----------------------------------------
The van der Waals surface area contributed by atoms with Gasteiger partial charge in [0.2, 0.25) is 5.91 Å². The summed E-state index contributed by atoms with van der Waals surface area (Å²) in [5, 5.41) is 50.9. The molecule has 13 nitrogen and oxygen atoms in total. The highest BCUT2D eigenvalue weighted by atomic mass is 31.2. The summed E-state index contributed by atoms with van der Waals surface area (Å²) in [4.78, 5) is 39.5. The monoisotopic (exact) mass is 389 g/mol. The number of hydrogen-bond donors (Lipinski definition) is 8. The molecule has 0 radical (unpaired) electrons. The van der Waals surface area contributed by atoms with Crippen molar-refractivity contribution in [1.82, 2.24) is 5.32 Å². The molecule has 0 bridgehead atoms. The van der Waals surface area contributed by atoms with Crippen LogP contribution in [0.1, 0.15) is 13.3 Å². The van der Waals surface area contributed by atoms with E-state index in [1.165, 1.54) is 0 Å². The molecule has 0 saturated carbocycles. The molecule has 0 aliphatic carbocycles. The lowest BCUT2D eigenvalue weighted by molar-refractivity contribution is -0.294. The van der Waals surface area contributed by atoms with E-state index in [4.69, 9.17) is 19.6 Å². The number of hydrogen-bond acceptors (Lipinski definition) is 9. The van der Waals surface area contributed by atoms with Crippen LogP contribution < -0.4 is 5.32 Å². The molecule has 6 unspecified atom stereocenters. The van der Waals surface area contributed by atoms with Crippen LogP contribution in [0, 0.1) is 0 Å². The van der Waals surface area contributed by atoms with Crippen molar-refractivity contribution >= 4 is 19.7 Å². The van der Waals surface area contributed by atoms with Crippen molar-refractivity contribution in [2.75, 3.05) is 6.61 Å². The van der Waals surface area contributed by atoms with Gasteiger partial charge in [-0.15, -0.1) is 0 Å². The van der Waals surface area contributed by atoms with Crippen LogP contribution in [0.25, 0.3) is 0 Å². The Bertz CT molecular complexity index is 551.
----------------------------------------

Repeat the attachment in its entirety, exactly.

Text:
The van der Waals surface area contributed by atoms with Gasteiger partial charge in [0.2, 0.25) is 5.91 Å². The summed E-state index contributed by atoms with van der Waals surface area (Å²) in [5, 5.41) is 50.9. The molecule has 13 nitrogen and oxygen atoms in total. The highest BCUT2D eigenvalue weighted by atomic mass is 31.2. The summed E-state index contributed by atoms with van der Waals surface area (Å²) in [4.78, 5) is 39.5. The monoisotopic (exact) mass is 389 g/mol. The number of hydrogen-bond donors (Lipinski definition) is 8. The molecule has 0 radical (unpaired) electrons. The van der Waals surface area contributed by atoms with Crippen molar-refractivity contribution in [1.82, 2.24) is 5.32 Å². The molecule has 0 bridgehead atoms. The van der Waals surface area contributed by atoms with Crippen LogP contribution in [0.1, 0.15) is 13.3 Å². The van der Waals surface area contributed by atoms with E-state index in [1.165, 1.54) is 0 Å². The molecule has 0 saturated carbocycles. The molecule has 0 aliphatic carbocycles. The lowest BCUT2D eigenvalue weighted by molar-refractivity contribution is -0.294. The van der Waals surface area contributed by atoms with E-state index in [4.69, 9.17) is 19.6 Å². The number of hydrogen-bond acceptors (Lipinski definition) is 9. The van der Waals surface area contributed by atoms with Crippen LogP contribution < -0.4 is 5.32 Å². The molecule has 6 unspecified atom stereocenters. The van der Waals surface area contributed by atoms with Crippen LogP contribution in [0, 0.1) is 0 Å². The van der Waals surface area contributed by atoms with Crippen molar-refractivity contribution >= 4 is 19.7 Å². The van der Waals surface area contributed by atoms with Crippen molar-refractivity contribution in [2.75, 3.05) is 6.61 Å². The van der Waals surface area contributed by atoms with Gasteiger partial charge in [-0.15, -0.1) is 0 Å². The van der Waals surface area contributed by atoms with Crippen LogP contribution in [0.25, 0.3) is 0 Å². The Bertz CT molecular complexity index is 551.